People always ask “how much money will I need to retire?” but there is no magic number. How much depends on what you want to do and how long you will live. Since you can’t know the second part of this question, it’s best to estimate costs for the first part.
A recent article in Kiplinger, “The 3 Spending Stages of Your Retirement,” advises you to plan for three distinct phases of retirement.
Phase One: Retirement Day to 75. This is the phase in which folks are very active, like playing a lot of golf, enjoying vacations and new hobbies. Some say that retirees’ cost of living will go down 40%, but that’s not always the case, if you’re involved in many activities, finally tinkering with projects you set aside, or jetting across the globe. For many during this first phase of retirement, costs will go up. Plan on your cost-of-living to increase around 4% per year in Phase One. That rate may sound a bit aggressive, but it is best to err on the side of overestimating on costs and underestimating on income.
Phase Two: Between the ages of 75–85. Many retirees are still active in this phase, but they may begin to settle down some. While many people are still spending during this phase, the cost of living typically levels off. Plan on an increase of 3% per year to be conservative, again. Overestimating expenses in the planning process, can help make reality better than projections.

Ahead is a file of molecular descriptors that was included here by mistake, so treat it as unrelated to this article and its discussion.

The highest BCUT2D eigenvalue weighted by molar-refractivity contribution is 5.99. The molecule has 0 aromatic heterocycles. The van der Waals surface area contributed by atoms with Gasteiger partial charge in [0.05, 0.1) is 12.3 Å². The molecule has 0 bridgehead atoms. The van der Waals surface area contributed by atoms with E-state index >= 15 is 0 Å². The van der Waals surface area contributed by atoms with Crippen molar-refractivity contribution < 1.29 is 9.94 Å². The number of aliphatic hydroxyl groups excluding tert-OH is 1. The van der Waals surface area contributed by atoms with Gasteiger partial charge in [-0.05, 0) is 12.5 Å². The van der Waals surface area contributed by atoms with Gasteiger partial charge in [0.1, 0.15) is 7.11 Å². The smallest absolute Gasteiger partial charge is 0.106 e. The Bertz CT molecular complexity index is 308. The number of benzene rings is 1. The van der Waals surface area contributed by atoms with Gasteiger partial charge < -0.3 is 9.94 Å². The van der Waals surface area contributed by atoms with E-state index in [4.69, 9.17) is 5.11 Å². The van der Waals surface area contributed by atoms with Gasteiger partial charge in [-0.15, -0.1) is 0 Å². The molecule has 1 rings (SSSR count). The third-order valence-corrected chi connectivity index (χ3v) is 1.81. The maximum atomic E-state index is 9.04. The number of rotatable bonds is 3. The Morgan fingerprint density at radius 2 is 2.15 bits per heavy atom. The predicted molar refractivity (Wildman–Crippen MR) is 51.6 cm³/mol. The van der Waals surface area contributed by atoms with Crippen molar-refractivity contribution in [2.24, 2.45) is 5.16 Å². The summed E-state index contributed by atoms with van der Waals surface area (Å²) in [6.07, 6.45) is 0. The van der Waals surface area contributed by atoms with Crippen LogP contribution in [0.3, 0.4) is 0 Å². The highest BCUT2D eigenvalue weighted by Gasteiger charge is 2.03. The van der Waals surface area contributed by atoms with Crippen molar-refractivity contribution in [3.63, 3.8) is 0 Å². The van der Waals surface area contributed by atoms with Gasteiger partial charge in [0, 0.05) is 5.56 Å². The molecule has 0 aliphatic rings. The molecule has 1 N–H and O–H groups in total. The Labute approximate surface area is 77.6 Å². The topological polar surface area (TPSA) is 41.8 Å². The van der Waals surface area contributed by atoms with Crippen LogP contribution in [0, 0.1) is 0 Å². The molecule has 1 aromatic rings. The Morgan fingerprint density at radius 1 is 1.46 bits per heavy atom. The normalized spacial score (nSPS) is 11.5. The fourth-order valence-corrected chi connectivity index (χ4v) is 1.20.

Phase Three: Age 85 and beyond. In the third phase of retirement, people usually spend more time at home and with their families. As a result, expenses decrease, provided there are no major health concerns. This is the time to consider the legacy you want to leave. You can even start transitioning some of your wealth to heirs. However, to be conservative, you should continue to build in a cost-of-living increase of 2% a year.
These are general categories, and vary a great deal from person to person. However, understanding these three phrases will give you a better idea of how you should be planning now. Want to travel the world in luxury during Phase One? Make sure there’s enough for Phases Two and Three. The best way to plan for the phases is to meet with a professional who can help you plan for your retirement. Think about the things that you will want to have funds for like travel, offsetting college costs for your grandkids, or having money in case the need for long-term care arises. Meet with estate planning attorney and start making sure all the things you want to fund are factored into your retirement and estate plan.
For more information on how Family Estate Law Planning Group can assist you with this, and other estate planning topics, visit our website and schedule your consultation today!
Reference: Kiplinger (February 8, 2018) “The 3 Spending Stages of Your Retirement”